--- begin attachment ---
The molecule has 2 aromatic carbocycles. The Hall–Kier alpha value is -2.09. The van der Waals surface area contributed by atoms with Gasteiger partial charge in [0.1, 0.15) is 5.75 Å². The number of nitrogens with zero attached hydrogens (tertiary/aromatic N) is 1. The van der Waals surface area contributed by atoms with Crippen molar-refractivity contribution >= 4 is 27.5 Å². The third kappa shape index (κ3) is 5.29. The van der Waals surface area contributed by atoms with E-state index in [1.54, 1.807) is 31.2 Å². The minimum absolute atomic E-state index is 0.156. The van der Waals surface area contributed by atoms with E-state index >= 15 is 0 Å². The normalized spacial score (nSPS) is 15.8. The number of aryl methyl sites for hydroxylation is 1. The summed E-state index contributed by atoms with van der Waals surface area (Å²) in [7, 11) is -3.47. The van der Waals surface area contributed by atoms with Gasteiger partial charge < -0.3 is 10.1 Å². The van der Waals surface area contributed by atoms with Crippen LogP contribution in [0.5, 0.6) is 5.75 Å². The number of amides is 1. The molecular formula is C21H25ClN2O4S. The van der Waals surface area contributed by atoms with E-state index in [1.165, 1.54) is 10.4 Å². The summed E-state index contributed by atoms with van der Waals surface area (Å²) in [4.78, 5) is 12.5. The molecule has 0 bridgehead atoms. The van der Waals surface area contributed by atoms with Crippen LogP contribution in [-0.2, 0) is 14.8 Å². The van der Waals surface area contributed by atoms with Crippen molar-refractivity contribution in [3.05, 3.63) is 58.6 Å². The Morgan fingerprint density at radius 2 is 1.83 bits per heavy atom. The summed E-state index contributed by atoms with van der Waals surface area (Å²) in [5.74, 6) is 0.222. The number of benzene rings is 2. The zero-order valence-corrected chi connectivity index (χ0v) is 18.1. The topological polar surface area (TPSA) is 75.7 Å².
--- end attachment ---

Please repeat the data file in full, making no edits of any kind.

The molecule has 2 aromatic carbocycles. The Hall–Kier alpha value is -2.09. The van der Waals surface area contributed by atoms with Gasteiger partial charge in [0.1, 0.15) is 5.75 Å². The number of nitrogens with zero attached hydrogens (tertiary/aromatic N) is 1. The van der Waals surface area contributed by atoms with Crippen molar-refractivity contribution >= 4 is 27.5 Å². The third kappa shape index (κ3) is 5.29. The van der Waals surface area contributed by atoms with E-state index in [1.54, 1.807) is 31.2 Å². The minimum absolute atomic E-state index is 0.156. The van der Waals surface area contributed by atoms with E-state index >= 15 is 0 Å². The normalized spacial score (nSPS) is 15.8. The number of aryl methyl sites for hydroxylation is 1. The summed E-state index contributed by atoms with van der Waals surface area (Å²) in [7, 11) is -3.47. The van der Waals surface area contributed by atoms with Gasteiger partial charge < -0.3 is 10.1 Å². The van der Waals surface area contributed by atoms with Crippen LogP contribution in [0.5, 0.6) is 5.75 Å². The number of amides is 1. The molecular formula is C21H25ClN2O4S. The van der Waals surface area contributed by atoms with E-state index in [1.165, 1.54) is 10.4 Å². The summed E-state index contributed by atoms with van der Waals surface area (Å²) in [4.78, 5) is 12.5. The molecule has 0 bridgehead atoms. The van der Waals surface area contributed by atoms with Crippen LogP contribution in [-0.2, 0) is 14.8 Å². The van der Waals surface area contributed by atoms with Crippen molar-refractivity contribution in [3.05, 3.63) is 58.6 Å². The Morgan fingerprint density at radius 2 is 1.83 bits per heavy atom. The summed E-state index contributed by atoms with van der Waals surface area (Å²) in [5.74, 6) is 0.222. The number of benzene rings is 2. The zero-order valence-corrected chi connectivity index (χ0v) is 18.1. The topological polar surface area (TPSA) is 75.7 Å².